Originally posted Monday, July 16, 2012.
When 28-year-old George Zimmerman killed Trayvon Martin and argued the Stand Your Ground law, saying he was protecting himself, the application of the law came under question and scrutiny. Despite the controversy, though, most Floridians say they think the law shouldn't be changed.
According to a Tampa Bay Times, Bay News 9 exclusive statewide poll, 64 percent of registered voters said they support the law, and even almost half of those who say they oppose it say they would really just like to see it modified. Only 18 percent of those polled said they want to see the law repealed.
The law, which was passed in 2005, says a person is justified to use deadly force to defend himself/herselt if he/she reasonably believes such force is necessary to prevent imminent death, great bodily harm or to prevent the commission of a forcible felony.
A citizen has no duty to retreat, and if it is determined that the use of force was justified, he/she is immune from criminal prosecution and civil action. The Stand Your Ground law does not apply if the victim initially provokes the use of force of if used in a felony crime.
The law receives the least amount of support in southeast Florida, where only 55 percent support it and 27 percent want to see it repealed.
In Tampa Bay, voters generally want to keep the law either as it's written or with some modification. Sixty-seven percent support it, 22 percent want it modified, and only 10 percent want to see it thrown out.
Central Florida shows similar numbers: 65 percent support, 18 percent want it modified and 14 percent want it repealed.
Tampa lawyer Joe Caimano is on the governor's task force for public safety and is going around the state getting feedback from the public about Stand Your Ground. He says he's not surprised that so many people are in favor of it.
"Based on what I've seen in the past few months, the overwhelming sentiment is, everyone agrees we should be able to protect ourselves when met with force," Caimano said. "But there are some people that feel they are unclear as to what the Stand Your Ground element of the statute is and whether or not that should be in the statute itself."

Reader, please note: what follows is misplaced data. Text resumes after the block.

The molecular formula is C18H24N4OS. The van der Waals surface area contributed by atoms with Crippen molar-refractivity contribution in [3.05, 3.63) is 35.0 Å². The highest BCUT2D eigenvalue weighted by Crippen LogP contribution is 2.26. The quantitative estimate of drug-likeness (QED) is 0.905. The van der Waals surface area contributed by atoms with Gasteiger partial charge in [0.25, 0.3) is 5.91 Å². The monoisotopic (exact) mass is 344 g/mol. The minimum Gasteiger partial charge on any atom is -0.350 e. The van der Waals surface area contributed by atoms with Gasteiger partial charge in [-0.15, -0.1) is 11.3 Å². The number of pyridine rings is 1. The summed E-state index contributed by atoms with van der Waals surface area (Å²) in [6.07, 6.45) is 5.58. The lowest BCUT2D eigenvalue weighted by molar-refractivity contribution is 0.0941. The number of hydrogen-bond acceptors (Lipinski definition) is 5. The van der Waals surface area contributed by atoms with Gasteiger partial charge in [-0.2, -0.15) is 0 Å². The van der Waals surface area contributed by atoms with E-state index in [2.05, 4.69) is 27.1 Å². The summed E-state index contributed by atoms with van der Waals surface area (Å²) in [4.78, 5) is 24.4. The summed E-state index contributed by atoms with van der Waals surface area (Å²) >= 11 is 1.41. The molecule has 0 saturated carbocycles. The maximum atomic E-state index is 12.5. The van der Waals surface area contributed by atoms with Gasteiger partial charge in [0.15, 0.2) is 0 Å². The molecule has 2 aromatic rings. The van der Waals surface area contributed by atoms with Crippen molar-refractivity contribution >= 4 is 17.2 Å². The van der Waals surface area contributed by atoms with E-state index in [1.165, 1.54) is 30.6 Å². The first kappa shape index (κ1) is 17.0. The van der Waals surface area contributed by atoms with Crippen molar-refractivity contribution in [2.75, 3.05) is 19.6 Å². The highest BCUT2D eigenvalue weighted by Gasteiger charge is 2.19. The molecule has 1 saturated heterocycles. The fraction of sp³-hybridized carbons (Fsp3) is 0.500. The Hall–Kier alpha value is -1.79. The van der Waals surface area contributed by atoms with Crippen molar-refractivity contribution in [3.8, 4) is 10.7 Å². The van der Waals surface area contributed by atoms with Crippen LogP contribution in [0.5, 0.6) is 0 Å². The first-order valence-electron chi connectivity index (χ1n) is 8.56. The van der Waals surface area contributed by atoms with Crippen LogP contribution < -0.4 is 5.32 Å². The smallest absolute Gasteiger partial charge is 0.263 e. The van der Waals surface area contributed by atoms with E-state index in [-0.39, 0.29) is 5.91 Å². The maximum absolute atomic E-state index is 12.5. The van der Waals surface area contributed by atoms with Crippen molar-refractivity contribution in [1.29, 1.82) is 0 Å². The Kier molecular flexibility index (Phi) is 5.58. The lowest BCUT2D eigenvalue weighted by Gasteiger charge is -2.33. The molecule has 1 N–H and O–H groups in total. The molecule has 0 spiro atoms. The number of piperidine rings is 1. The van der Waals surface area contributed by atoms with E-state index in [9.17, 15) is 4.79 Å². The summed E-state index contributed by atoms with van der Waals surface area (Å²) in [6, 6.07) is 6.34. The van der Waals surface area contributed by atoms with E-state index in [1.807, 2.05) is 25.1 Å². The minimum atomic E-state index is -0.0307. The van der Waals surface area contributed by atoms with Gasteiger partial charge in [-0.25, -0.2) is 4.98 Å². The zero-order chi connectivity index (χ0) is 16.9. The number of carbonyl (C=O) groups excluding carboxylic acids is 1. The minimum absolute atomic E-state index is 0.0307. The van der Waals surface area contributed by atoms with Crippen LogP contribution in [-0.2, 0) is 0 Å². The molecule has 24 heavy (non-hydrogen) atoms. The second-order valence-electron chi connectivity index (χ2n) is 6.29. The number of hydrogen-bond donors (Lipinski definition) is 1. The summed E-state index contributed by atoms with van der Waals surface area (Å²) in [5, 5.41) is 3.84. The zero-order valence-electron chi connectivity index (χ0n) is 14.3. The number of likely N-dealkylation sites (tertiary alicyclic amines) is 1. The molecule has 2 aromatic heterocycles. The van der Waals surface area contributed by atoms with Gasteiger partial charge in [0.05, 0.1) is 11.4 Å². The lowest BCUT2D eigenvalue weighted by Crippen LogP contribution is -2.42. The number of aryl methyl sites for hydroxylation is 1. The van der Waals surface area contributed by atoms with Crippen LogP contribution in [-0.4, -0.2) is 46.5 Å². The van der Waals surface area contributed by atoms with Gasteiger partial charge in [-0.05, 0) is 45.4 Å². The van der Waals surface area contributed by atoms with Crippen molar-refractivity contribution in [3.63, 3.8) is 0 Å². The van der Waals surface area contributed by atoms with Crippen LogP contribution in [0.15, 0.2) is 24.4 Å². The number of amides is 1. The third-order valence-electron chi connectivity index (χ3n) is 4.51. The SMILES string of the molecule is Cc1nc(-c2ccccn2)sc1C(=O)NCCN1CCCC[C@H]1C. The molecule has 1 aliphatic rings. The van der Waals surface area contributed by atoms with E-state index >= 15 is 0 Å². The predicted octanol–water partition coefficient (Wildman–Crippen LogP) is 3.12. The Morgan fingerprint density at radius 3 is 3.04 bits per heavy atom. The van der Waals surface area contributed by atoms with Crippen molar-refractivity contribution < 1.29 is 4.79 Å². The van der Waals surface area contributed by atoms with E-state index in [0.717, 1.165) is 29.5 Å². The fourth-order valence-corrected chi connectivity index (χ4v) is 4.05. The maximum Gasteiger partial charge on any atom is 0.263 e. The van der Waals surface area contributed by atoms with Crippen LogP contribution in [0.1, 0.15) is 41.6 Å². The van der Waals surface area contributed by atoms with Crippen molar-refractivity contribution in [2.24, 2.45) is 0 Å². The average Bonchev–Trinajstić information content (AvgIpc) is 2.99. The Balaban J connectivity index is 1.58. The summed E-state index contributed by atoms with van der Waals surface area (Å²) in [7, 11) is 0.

The poll showed a divide along racial lines with 38 percent of black voters saying they want the law done away with and only 27 percent supporting it as it is written.
For George Zimmerman, the argument was not an entirely successful one. A special state prosecutor disagreed that the law was applicable to his case and charged Zimmerman with second-degree murder.
Despite that, Floridians still say based on what they've heard about the case, Zimmerman was defending himself under the law.
Forty-four percent of voters polled said they side with Zimmerman. Another 40 percent say his actions could not be defended under the law and 16 percent remain unsure.
Caimano said much of the criticism of the law he's heard is from people who have not read the law or do not understand it. He said there's a lot of confusion, even among law enforcement as to when it can be used legally.
He says as the law is written, it has been fair.
"My experience with the law has been that it will help people when the facts should help them and when the law should help them, and it doesn't apply and give immunity to people when it shouldn't," Caimano said.
Here again, race plays a big role in Zimmerman's defense. About half of white and Hispanics, 50 percent and 52 percent, respectively, say he was justified. Although more Hispanics say they're not sure, 25 percent compared to only 15 percent of whites who aren't convinced either way. But among black voters, 82 percent said Zimmerman's actions do not fall under the law.
Based on his experience on the task force so far, Caimano says three things are needed: education, clarity and fairness.
"I think it's supposed to help people who are in a place where they are legally allowed to be and are not confronting people or the initial aggressor of hostile situations," Caimano said.
He says before people criticize the law, they need to read the law carefully and understand what it says because, Caimano believesm some changes may be made, but this law is likely to be around for a long time.
QUESTION: Florida’s “Stand Your Ground” law states that a person is justified to use deadly force to defend themselves if they reasonably believe that such force is necessary to prevent imminent death, great bodily harm or to prevent the commission of a forcible felony. A citizen has no duty to retreat and if it is determined that their use of force was justified they are immune from criminal prosecution and civil action.
The “Stand Your Ground” law does not apply if the victim initially provokes the use of force or if they are involved in a felony crime.
Do you support or oppose keeping Florida’s “Stand Your Ground” law as it is currently written?
(IF “OPPOSED” OR “NOT SURE”) Do you feel Florida’s “Stand Your Ground” law should be modified to permit its use in fewer situations, or do you feel the law should be repealed in its entirety?
The poll was conducted by Mason-Dixon Polling and Research, Inc. of Jacksonville, Florida from July 9 - July 11, 2012. A total of 800 registered voters were interviewed by telephone. The margin of error is +/-3.5%.